Thursday, June 17, 2010

LHP Review: Context for Bonhoeffer

Bonhoeffer, Dietrich. Conspiracy and Imprisonment 1940-1945 (Dietrich Bonhoeffer Works 16). Minneapolis: Fortress Press, 2006. 882 Pages. Hardback. $60.00.  (LHP)

Just over a year ago, I began service in a new call. This is one of the review books I brought with me from Morrill, Nebraska to Sheridan, Wyoming. In that time, there have been some changes in how we have done our work here at LHP QBR. We have transitioned to a blog. Some reviews have been delayed by pastoral care emergencies. We have expanded the number of reviewers. We have renewed our focus. In order to continue doing this to some extent and do justice to my vocations of Christian, Husband, Pastor, School Headmaster, and Worship Chairman for the LCMS Wyoming District (the reason for my service here as QBR editor) our reviews are hopefully more to the point. The shorter length also meshes well with the emerging practices of the blogosphere.

Bonhoeffer lived and served in a time of tumultuous change. The developments in my life are given better perspective with every new release in the Dietrich Bonhoeffer Works series. I can identify with Bonhoeffer in his vocations of Christan, man, pastor, and scholar. Do we always agree? No. Is that supposed to limit how much I can learn from him? Not in my mind.

"This volume, published in the year of the one hundredth anniversary of Bonhoeffer's birth, documents Bonhoeffer's life under the increasing restraints and fateful events of World War II Germany.

"In hundreds of letters, including ten never-before-published letters to his fiancée, Maria von Wedemeyer, as well as official documents, short original pieces, and a few final sermons, the volume sheds light on Bonhoeffer's active resistance to and increasing involvement in the conspiracy against the Hitler regime, his arrest, and his long imprisonment. Finally, Bonhoeffer's many exchanges with his family, fiancée, and closest friends, demonstrate the affection and solidarity that accompanied Bonhoeffer to his prison cell, concentration camp, and eventual death." (publisher's website).

Some DBW volumes provide new critical editions (in English translation) of his main published works. The latter volumes in the series provide the aforementioned sermons, notes, letters and other documents that provide the all-so-important context for his major works (187), news of the time (Mass Deportation of Jewish Citizens, 225ff), and the life decisions (being secular, 328ff; a letter for after a successful coup, 572ff) that led to his imprisonment and death. Perhaps that is why I take exception to the use of inclusive-language translation of historical documents (25). I do look forward to seeing Letters and Papers from Prison (DBW 8), Fiction from Tegel Prison (DBW 7), and Ethics (DBW6). The Appendix 1 map of Bonhoeffer's Germany was particularly helpful.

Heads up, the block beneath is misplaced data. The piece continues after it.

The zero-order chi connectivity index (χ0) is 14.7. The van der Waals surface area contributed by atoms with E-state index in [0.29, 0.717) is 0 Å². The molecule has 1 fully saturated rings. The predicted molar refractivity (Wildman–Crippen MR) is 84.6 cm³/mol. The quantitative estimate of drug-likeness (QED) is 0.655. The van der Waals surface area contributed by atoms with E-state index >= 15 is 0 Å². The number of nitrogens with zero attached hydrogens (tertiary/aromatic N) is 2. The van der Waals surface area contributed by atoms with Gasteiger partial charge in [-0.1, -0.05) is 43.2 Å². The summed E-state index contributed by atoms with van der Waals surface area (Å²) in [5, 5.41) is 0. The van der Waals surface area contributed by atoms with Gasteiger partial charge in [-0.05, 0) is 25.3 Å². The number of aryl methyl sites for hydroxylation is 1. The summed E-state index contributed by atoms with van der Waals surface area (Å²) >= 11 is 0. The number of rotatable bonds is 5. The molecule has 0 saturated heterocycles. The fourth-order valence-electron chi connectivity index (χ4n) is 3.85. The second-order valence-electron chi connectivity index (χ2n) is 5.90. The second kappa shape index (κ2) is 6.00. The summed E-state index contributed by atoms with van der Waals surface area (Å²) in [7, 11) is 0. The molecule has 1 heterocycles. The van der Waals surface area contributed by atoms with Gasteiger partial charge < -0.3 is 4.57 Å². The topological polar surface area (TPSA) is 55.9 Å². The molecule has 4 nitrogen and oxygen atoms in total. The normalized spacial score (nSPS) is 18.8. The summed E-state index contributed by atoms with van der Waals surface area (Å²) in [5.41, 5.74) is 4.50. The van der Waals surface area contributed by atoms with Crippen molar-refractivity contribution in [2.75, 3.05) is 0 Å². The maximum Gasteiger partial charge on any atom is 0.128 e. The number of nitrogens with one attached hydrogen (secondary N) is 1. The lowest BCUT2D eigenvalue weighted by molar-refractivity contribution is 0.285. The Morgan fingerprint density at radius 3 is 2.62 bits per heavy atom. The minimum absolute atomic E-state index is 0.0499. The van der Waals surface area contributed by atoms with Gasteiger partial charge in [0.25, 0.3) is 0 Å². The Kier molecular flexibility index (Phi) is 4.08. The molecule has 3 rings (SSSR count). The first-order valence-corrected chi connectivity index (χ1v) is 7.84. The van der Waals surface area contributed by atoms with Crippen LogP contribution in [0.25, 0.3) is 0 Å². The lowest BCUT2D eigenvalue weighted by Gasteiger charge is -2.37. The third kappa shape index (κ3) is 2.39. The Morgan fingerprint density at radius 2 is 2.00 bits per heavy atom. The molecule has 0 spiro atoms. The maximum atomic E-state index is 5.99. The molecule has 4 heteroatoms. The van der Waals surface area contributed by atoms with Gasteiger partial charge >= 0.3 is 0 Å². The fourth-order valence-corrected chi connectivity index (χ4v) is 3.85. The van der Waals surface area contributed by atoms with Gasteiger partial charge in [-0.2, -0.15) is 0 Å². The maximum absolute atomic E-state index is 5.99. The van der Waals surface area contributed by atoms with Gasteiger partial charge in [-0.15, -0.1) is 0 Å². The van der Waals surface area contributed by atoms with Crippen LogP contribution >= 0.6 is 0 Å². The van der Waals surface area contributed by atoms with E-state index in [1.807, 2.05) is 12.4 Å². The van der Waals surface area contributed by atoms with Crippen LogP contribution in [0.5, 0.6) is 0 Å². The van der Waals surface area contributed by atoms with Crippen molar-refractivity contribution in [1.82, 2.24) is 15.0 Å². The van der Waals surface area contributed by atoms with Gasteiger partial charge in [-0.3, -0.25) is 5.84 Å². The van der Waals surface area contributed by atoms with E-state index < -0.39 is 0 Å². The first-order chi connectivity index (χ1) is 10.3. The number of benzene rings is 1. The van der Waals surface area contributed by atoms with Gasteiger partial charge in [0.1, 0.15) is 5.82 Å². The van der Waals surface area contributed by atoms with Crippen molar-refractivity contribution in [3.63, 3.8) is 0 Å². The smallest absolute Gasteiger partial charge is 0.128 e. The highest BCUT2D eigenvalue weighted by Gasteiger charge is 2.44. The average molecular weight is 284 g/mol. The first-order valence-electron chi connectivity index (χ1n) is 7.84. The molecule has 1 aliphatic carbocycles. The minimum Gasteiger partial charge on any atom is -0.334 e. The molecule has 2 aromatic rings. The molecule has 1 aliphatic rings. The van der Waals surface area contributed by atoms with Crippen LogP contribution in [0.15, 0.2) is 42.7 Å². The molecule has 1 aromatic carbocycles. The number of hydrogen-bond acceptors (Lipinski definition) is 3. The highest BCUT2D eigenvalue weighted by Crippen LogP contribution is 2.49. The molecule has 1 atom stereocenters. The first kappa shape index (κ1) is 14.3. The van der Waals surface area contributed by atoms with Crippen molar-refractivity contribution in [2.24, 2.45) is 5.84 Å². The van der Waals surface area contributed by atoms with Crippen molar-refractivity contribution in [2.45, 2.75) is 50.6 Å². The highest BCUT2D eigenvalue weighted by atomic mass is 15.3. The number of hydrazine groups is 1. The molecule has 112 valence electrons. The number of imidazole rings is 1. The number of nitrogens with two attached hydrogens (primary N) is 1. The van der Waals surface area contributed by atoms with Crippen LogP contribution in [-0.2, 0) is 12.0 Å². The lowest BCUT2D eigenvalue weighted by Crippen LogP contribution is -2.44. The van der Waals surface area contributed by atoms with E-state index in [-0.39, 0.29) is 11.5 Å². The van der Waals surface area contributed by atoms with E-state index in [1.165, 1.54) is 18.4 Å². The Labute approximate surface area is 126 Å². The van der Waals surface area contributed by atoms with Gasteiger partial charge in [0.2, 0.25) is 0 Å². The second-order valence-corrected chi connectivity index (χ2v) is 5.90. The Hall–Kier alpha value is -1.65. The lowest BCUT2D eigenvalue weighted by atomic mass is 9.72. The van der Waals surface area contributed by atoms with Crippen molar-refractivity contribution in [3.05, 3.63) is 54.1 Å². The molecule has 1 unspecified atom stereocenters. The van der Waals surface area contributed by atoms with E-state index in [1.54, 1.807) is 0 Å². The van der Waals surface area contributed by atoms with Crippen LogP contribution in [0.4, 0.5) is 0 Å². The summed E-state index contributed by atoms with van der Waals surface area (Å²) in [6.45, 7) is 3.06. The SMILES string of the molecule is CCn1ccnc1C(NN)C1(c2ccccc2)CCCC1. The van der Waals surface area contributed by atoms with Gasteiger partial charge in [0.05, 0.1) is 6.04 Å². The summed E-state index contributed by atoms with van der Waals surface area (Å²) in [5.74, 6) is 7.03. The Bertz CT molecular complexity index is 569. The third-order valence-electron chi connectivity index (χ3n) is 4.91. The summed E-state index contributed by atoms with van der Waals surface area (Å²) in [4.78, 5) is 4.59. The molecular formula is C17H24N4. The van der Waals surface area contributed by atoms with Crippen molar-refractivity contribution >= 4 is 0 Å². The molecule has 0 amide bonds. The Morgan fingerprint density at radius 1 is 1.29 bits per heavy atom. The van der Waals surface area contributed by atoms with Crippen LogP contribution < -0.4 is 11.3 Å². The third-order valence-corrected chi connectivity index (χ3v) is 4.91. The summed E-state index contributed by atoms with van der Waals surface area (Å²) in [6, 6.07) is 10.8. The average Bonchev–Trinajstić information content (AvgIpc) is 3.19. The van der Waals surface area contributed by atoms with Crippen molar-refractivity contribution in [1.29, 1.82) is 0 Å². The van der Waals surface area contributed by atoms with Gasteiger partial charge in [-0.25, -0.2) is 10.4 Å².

I wonder if the "martyr" question is even a helpful one. Did he really die as a direct result of his confession of Christ? No. That's my opinion. Was it unjust? Yes. Was Bonhoeffer persecuted as a Christian and as a pastor in Nazi Germany. No doubt.

I enjoy reading Bonhoeffer the theologian. When we writes in harmony with Scripture, he excels. "The resurrection of Jesus Christ is God's Yes to Christ and his work of expiation" (473). Might this be confusing to laypeople? Sure. I appreciate his insight, fresh language, and courage. He holds to both baptizing and teaching as God's means of making disciples in the face of those who would abolish infant baptism (571).

Critique Dietrich Bonhoeffer as you will (and perhaps should). He was willing to critique himself. And we can learn from him in that regard, too.

The Rev. Paul J Cain is Pastor of Immanuel Lutheran Church, Sheridan, Wyoming, Headmaster of Martin Luther Grammar School, Wyoming District Worship Chairman, and Editor of QBR.